Reid Smith, Ron Paul, and the Non-Cons - The American Spectator | USA News and Politics
Reid Smith, Ron Paul, and the Non-Cons
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The problem with Reid Smith’s assessment, I would suggest, is that we have been here before and done that.

Literally, forever.

I confess that as I listen to all these young people going on about Ron Paul I hear exactly the same sentiments I heard… dare I say I myself occasionally voiced… when I myself was in college. All my peers running around college campuses or Washington or somewhere bemoaning exactly what Mr. Smith captures so exactly below:

However, I’m also bloody well exhausted of a Cold War paradigm that continues to shape presumptions about U.S. policy, and the seemingly insatiable need to rattle sabers from the comfort of our keyboards……

It would seem that Mr. Lord is either unwilling or unable to admit that I’m not alone. Many of my generation are similarly tired of this status quo. Although he dismissed the “non-cons” as a conservative aberration, Mr. Lord cannot ignore the fact that the vast majority of young caucus-goers support Ron Paul. Before dismissing Paul’s utter domination of the youth vote as anomalous, I would remind you that this is the same generation of young conservatives who have watched their friends, family and classmates blown to smithereens in the distant backwaters of the global stage — their sacrifice financed by untold treasure spent to reshape and refine the political infrastructure of foreign failures. They’re sick and tired of “business as usual” and their ardent support of Ron Paul is indicative of a genuine commitment to change.

The villains in those days were President Richard Nixon and Vice President Spiro Agnew. (No computers, unfortunately. Posters and typewriters sufficed.) I dallied with this for a bit, finally recovering and being one of approximately five Nixon supporters on a campus of Franklin and Marshall College’s 2,000 or so member student body.

The Ron Paul of the day was, as I mentioned in passing in my earlier post, South Dakota Senator George McGovern. Senator McGovern had electrified the young with his defeat of two pillars of the Democratic Party’s Establishment — Maine Senator Edmund Muskie and former Vice President and then-Senator Hubert Humphrey. He was your basic leftist’s leftist, as a young man a delegate to Henry Wallace’s Progressive Party Convention in 1948.

All the buzz words Mr. Smith uses were in play then: the “status quo,” “business as usual,” and, well, as a much later Jerry Seinfeld might say, yada yada yada.

As I eventually later in life figured out, I was going through the standard and necessary youthful rebellion that always comes against the “status quo.” But most assuredly neither I then nor Mr. Smith now are the first at this and in fact this is not about the “status quo” at all. Much less is it about a “Cold War paradigm” and rattling keyboards.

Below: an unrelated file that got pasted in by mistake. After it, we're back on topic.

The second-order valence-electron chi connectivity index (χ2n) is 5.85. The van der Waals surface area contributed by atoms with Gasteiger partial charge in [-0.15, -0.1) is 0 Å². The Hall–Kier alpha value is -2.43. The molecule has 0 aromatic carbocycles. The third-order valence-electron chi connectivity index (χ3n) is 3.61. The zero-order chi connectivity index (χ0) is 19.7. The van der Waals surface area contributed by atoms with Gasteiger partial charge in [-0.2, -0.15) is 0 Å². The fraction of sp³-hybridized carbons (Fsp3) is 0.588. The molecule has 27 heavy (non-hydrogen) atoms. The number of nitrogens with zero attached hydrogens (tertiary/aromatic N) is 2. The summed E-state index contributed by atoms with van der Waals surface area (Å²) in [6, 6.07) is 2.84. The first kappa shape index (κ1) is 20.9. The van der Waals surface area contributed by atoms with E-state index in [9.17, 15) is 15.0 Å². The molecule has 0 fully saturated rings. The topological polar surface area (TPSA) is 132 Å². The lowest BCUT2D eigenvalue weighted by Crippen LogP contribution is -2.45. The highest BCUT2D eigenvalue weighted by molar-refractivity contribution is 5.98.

Long before either Reid Smith or Jeff Lord were even twinkles of thought, long before the Cold War or the “Cold War paradigm” there was the “King and Country” debate between the young students of Britain’s Oxford Union in February of 1933. The formal title of the resolution was:

“That this House will in no circumstances fight for its King and Country”.

It passed 275 votes to 153, with the Ron Paul devotees of 1933 winning the day. Over in Germany, the new Chancellor, Herr Hitler, took note of the sentiment as he spent the rest of the 1930s dealing with two like-minded British prime ministers (Baldwin and Chamberlain) — both conservatives.

In other words, the real complaint here is not about the status quo but human nature itself. As Russell Kirk noted — and he certainly wasn’t the first — human beings are imperfect. They are now, they were when I was in college and back in 1933 and for that matter back in 1861 or 1066 or… well… forever. Human beings can be many positive things… they can be loving, charming, responsible, caring. They can also be extremely violent, psychotic, mentally unbalanced and a whole host of other things. They may be Communists, Nazis, Islamic Fundamentalists, the Ku Klux Klan or the guy next door. Whether Hitler, Mao, Stalin, Osama, Al Capone, Lee Harvey Oswald or the husband in your town who beats his wife to a pulp… this is the reality of being a human being. If it weren’t, there would be no need for the local police much less the U.S. Marines. You would not need the lock on your door much less worry today about computer hacking.

So — respectfully — I take Reid Smith’s point. But it’s an old one that pre-dates not only us but our ancestors. And in an imperfect world, as some but not all learn, the most dangerous people of all are people like Ron Paul or McGovern or those Oxford Union students and one of their heroes — Neville Chamberlain. Why? Because however unintentional… they send a signal to deranged minds inviting violence, mass murder and mayhem.

It would be lovely to think we can perfect human nature. But this is not only not a conservative belief — it’s a dangerous belief. It is flatly untrue. Today, tomorrow or thousands of years ago. It is, one might say, the eternal status quo. And on occasion — OK, more than occasion — it stinks. And Ron Paul or no Ron Paul, the newest “younger generation” or the last few thousands of “younger generations” — Non-Cons or No-Cons, that human nature will not be changing. 

Jeffrey Lord
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Jeffrey Lord, a contributing editor to The American Spectator, is a former aide to Ronald Reagan and Jack Kemp. An author and former CNN commentator, he writes from Pennsylvania at jlpa1@aol.com. His new book, Swamp Wars: Donald Trump and The New American Populism vs. The Old Order, is now out from Bombardier Books.
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